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Saturday, 2 August 2014

Helen Morgan born 2 August 1900


Helen Morgan (August 2, 1900 – October 9, 1941) was an American quintessential torch singer and actress who worked in films and on the stage.  With her sweetly quivering, light soprano voice, she charmed audiences in the theatre and on the silver screen in its earliest days.
 
Before the tragic legacies of songbird icons Édith Piaf, Billie Holiday and Judy Garland took hold, there was the one...the original...lady who sang the blues and started the whole "bawl" rolling. Like her successors, Helen Morgan lived the sad songs she sang...and more. 

She started her life fittingly enough on August 2, 1900 as Helen Riggins in very humble surroundings. Her father was an Illinois dirt farmer and school master. After her mother, Lulu Lang Riggins, divorced and remarried, she changed the last name to 'Morgan'. Her mother's second marriage ended in divorce, and she moved to Chicago with her daughter. Helen never finished school beyond the eighth grade, and worked a number of menial blue-collar jobs -- manicurist, cracker-packager, counter clerk  just to get by. 

In 1923, she entered the Miss Montreal contest, even going to New York to meet Miss America Katherine Campbell, but when she returned, her American citizenship was discovered and she was disqualified. She also worked as an extra in films. By the age of twenty, Morgan had taken voice lessons and started singing in speakeasies in Chicago. By the mid twenties she had secured backing for her own succession of speakeasies: Helen Morgan’s 45th Street Club, Chez Helen Morgan, Helen Morgan’s Summer House, and the House of Morgan. She got busted for her efforts, but her fame also brought her bookings. Within a few years, she was working under the Broadway lights with the George White Scandals. In between she studied music at the Metropolitan Opera and performed in vaudeville shows. 

Helen was the antithesis of the freewheeling "Jazz Age" baby as her deep, dusky voice seemed born to weave tales of sadness and lament rather than focusing on fun and frolic. The Chicago mobsters and underground bootleggers bawled like burly babies and really took to Helen's "torch song" renditions while glamorously propped on a piano with trademark scarf in hand (originally used to disguise nerves). It is even remarked that her trademark of performing while perched on top of a piano was because she was often too drunk to stand up. Prohibition-era gangsters even bankrolled her clubs which became very popular...and frequently raided.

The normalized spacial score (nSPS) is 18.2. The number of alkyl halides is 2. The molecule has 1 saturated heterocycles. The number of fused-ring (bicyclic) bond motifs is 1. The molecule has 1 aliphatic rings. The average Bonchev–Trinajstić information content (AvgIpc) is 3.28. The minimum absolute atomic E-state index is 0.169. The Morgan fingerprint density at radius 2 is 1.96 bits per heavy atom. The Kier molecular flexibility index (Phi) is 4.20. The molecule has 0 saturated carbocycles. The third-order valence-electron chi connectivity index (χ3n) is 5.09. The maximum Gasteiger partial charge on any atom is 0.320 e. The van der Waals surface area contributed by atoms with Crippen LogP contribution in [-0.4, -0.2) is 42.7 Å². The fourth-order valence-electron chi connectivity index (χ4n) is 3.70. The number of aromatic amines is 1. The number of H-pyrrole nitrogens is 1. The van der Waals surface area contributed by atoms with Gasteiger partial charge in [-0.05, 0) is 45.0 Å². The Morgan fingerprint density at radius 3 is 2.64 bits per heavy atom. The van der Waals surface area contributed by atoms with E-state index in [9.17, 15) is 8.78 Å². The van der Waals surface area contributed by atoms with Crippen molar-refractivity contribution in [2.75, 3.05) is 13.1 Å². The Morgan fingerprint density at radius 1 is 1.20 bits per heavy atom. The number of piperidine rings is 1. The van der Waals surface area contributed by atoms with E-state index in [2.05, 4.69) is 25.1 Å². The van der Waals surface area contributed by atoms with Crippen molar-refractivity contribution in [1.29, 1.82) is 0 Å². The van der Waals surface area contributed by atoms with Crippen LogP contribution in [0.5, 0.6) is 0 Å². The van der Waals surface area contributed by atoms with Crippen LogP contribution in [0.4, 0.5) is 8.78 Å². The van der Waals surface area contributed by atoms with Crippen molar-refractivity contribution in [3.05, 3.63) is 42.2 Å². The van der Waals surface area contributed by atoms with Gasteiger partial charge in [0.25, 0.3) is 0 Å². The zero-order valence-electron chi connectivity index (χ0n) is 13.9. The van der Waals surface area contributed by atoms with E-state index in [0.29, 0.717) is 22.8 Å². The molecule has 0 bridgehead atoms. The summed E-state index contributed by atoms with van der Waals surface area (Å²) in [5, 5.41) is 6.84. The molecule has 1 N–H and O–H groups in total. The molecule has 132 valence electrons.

Helen conquered Broadway in the late 1920s with her quintessential role as the tragic mulatto, "Julie", in the landmark smash musical, "Show Boat", in 1927. Introducing the standards "Can't Help Lovin' Dat Man" and "Bill", Helen earned more success with the musical "Sweet Adeline" in 1929 in which she introduced another favourite "Why Was I Born?". Her fragile mind and heart, however, couldn't handle the problems that started surfacing in the 1930s. 

Helen went on to perform with the Ziegfeld Follies in 1931, the Follies' last active year. During this period, she studied music at the Metropolitan Opera in her free time. 

A broken marriage, emotional instability and a deep passion for the demon drink quickly did her in. She couldn't hold jobs and her health worsened by the year. After spiralling badly for a half-decade, she tried sobering up and made a huge splash in 1936 with the screen version of Show Boat (1936) starring Irene Dunne, Allan Jones and Paul Robeson. She also began to redeem herself in clubs again but it was ultimately too late. 

In the late 1930s, Morgan was signed up for a show at Chicago's Loop Theatre. She also spent time at her farm in High Falls, New York. Alcoholism plagued her, and she was hospitalized in late 1940, after playing Julie La Verne one last time in a 1940 Los Angeles stage revival of Show Boat. She made something of a comeback in 1941, thanks to the help of manager Lloyd Johnson. However, the years of alcohol abuse had taken their toll. She collapsed onstage during a performance of George White's Scandals of 1942 and died in Chicago of cirrhosis of the liver on October 9, 1941 at age 41. 

Morgan was portrayed by Polly Bergen in a 1957 Playhouse 90 drama, The Helen Morgan Story, directed by George Roy Hill. Bergen won an Emmy Award for her performance. That same year, the feature film The Helen Morgan Story, based directly on the Playhouse 90 drama, starred Ann Blyth as Morgan. However, the feature film was not as well received, partly because critics felt that Blyth's real singing voice sounded more like Morgan's than the voice the studio supplied for her - that of Gogi Grant. 

Yes, before there was a Garland, there was Morgan, and although Garland seems to have her beat these days as THE musical icon of despair, Helen was the original tear-stained blueprint. 

(Info edited from  IMDb Mini Biography By  Gary Brumburgh & Wikipedia)
 

1 comment:

boppinbob said...

For the complete Helen Morgan Collection 1927-1935 go here:

https://archive.org/details/HelenMorganCollection1927-1935

37 wonderful recordings in mp3 format

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